A combined WW2 history, binary maths, computing, code-breaking lesson

I used the 70th anniversary of D-Day as a starting point for an investigation into binary arithmetic, code breaking, computer error correction, and computer programming.

I began by showing children pictures of soldiers about to land in Normandy, a German Enigma machine, and women operating the Colossus computer in Bletchley Park in WW2. I found out what children knew about D-Day and we watched a short BBC Newsround report about the 70th anniversary. We talked about the importance of intelligence, codes and code-breaking in the preparations for the D-Day landings.

We then moved on to how computers store information: everything whether it’s text, pictures, music or video is stored as numbers, specifically binary numbers.

This began our investigation of binary maths, using the ‘Binary Numbers’ activity on p4/5 of the excellent Computer Science Unplugged.

Each pair of children had a set of cards like these:

binary cards

binary cards

The children noticed that each card was double the one next to it. I explained that it’s vital to keep the cards in this order, explaining that these represent the columns of numbers in binary numbers. Instead of units, tens, hundreds, in binary we have 1s, 2s, 4s, 8s, 16s. I asked the children to predict what the next columns/cards would be: 32s, 64s, 128s, 256s etc.

I then got them to make different numbers by turning the cards over so that the right numbers of dots were showing, and to write a 1 underneath cards that were facing up, and a 0 under cards that were facing down. Using this we converted decimal numbers 6, 13 and 21 into binary:

Converting decimal 15 into binary

Converting decimal 15 into binary

15 = 8 + 4 + 2 + 1 = 1111 in binary

We talked about how this isn’t ‘one thousand one hundred and eleven’ as we have left tens, hundreds and thousands behind in decimal numbers. In binary we just read this number as ‘one one one one.’

I then asked the children what the smallest number is we could encode using 5 cards (0), and the largest (31). I then asked if there were any numbers between 0 and 31 we could not encode this way. Children had various ideas: 19, 13. We continued the investigation and established that you can show any number like this. We then talked about why this is important for computers: if you order 19 pencils, or your test score is 13/15, you want the computer to be able to remember any number.

A child then asked how computers store letters. This brought us perfectly to the coded message activity (page 8 of Computer Science Unplugged). Children use their binary number cards to read the message Tom is trying to send by turning on lights in the windows of a building where he is trapped.

Each row of lights represents one letter, by showing a binary number which you convert to decimal to find the letter in the key.

Junior code-breakersThis combined what we’d learned about binary numbers with code-breaking skills (linking back to WW2 and the importance of the work at Bletchley Park in winning the war). As soon as children noticed that the first letter was ‘H’ they deduced from the context that the first word was probably ‘help’. Children then noticed the rows where no lights were on, and deduced this probably meant a space, so the 1st word had 4 letters and therefore was even more likely to be ‘help’. We talked about how context, knowledge of likely content of messages (such as weather reports) and spotting patterns were the same skills used by code-breakers in WW2.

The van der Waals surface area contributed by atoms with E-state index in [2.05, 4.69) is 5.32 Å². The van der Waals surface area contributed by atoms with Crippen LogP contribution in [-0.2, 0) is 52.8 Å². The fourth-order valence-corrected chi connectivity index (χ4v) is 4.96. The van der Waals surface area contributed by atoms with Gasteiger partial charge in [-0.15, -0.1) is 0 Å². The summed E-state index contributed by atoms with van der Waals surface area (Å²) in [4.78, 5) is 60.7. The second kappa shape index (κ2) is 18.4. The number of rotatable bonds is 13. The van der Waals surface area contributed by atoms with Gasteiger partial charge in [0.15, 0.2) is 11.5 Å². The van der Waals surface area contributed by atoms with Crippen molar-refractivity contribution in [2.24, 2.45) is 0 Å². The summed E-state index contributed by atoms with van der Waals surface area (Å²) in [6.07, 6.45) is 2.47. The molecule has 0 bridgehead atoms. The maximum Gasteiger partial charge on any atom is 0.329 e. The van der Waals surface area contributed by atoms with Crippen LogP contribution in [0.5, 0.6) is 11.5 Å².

Children then made up their own codes for partners to read, using the same system. Here an accusation of ‘cheating’ was used as a starting point for a discussion about espionage and intelligence. The Enigma codes were broken because a machine was stolen, and because sometimes operators were careless, sending the same message more than once, or even sending it unencoded (in ‘plaintext’). If you’re writing a secret message, you had better destroy the original – or better still, don’t write it down at all.

junior code-breaker

If GCHQ are reading this (and hey, I’d be really disappointed if you’re not), I’ve got some possible recruits for you in about 10 years’ time…

We then consolidated out knowledge of binary arithmetic by playing the checksum card trick (p31 of Computer Science Unplugged). I used the interactive resource I made in Scratch to play this on the big screen. This shows the children how computers spot mistakes and correct them. We then used this as jumping-off point for an introductory lesson on Scratch as a tool for learning computer programming, using the first activity from Code Club (These resources are based on a newer version of Scratch which has some differences from the one we use in school).

One of the children was already familiar with Scratch, so she continued to work on her own project while others worked through the project to make a game. Considering they hadn’t used Scratch before, and we only had a very short introduction (taught by the girl who already knew about it), the children learnt a lot in a very short space of time about designing games, coding and the importance of telling computers exactly what you want them to do, in the right order. They fixed mistakes by debugging their code, using trial and improvement until they were ready to move onto the next step of building the game. In about an hour, most children had written code for a playable game from, ahem, scratch.

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2 Responses to A combined WW2 history, binary maths, computing, code-breaking lesson

  1. Dan says:

    Great exercise, thank for sharing
    You should check your math however 8+4+1 does not equal 15.

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